Voices From the South: Black Students Talk About Their Experiences in Desegregated Schools. Betsy FANCHER.

Voices From the South: Black Students Talk About Their Experiences in Desegregated Schools

Washington DC: Souther Regional Council, 1970. First Edition. First Printing. Quarto (28cm); gray stapled wrappers, titled in brown with die-cut window title display in black; 46pp.;minor corner bend upper front cover; one library stamp to cover; notation to upper corner reads: "Negroes, Education"' about Near Fine.

"The Southern Regional Council interviewed students in four widely diverse Southern communities, in July of 1970, about their experiences in desegregated schools. The survey objective was to find answers to such urgent questions posed by integration as: whether the students were just a bitter vocal minority, or whether they represented a new wave of militancy born of the disillusionment of black students with the great experiment of integration. Students' opinions quoted at great length related to the situations in Mobile (Alabama), Charlotte (North Carolina), and Greenville and Beaufort (South Carolina), and ranged from bitter negativism of attitude to that of cautious optimism. Findings reported are contended to indicate: that there did not seem to be a mass embracing of separatism, but that many were being edged in that direction by factors such as humiliating experiences in desegregated classrooms; that the unkept rich promises of integration were making students lose all faith in the American system..." (TROVE).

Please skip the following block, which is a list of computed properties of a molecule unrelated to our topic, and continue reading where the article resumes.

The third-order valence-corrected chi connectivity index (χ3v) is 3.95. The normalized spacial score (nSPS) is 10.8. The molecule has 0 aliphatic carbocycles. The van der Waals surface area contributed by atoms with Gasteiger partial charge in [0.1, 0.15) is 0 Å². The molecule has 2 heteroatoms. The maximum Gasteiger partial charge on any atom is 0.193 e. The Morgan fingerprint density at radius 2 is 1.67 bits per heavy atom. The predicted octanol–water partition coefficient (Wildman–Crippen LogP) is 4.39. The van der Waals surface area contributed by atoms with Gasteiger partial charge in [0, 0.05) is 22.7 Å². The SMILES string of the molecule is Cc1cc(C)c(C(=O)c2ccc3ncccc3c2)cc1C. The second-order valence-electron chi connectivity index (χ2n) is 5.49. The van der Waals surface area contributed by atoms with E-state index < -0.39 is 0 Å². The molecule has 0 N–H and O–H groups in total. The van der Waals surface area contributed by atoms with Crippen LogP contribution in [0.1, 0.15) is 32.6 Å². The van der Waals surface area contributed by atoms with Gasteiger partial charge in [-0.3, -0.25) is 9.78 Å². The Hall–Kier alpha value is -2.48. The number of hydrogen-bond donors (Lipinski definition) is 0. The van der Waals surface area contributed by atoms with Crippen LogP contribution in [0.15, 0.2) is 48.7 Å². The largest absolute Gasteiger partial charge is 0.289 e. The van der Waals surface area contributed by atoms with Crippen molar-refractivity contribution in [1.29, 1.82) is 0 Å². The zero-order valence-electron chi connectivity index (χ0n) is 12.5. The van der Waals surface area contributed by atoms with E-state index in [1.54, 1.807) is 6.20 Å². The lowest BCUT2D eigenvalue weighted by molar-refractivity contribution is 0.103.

Price: $40.00

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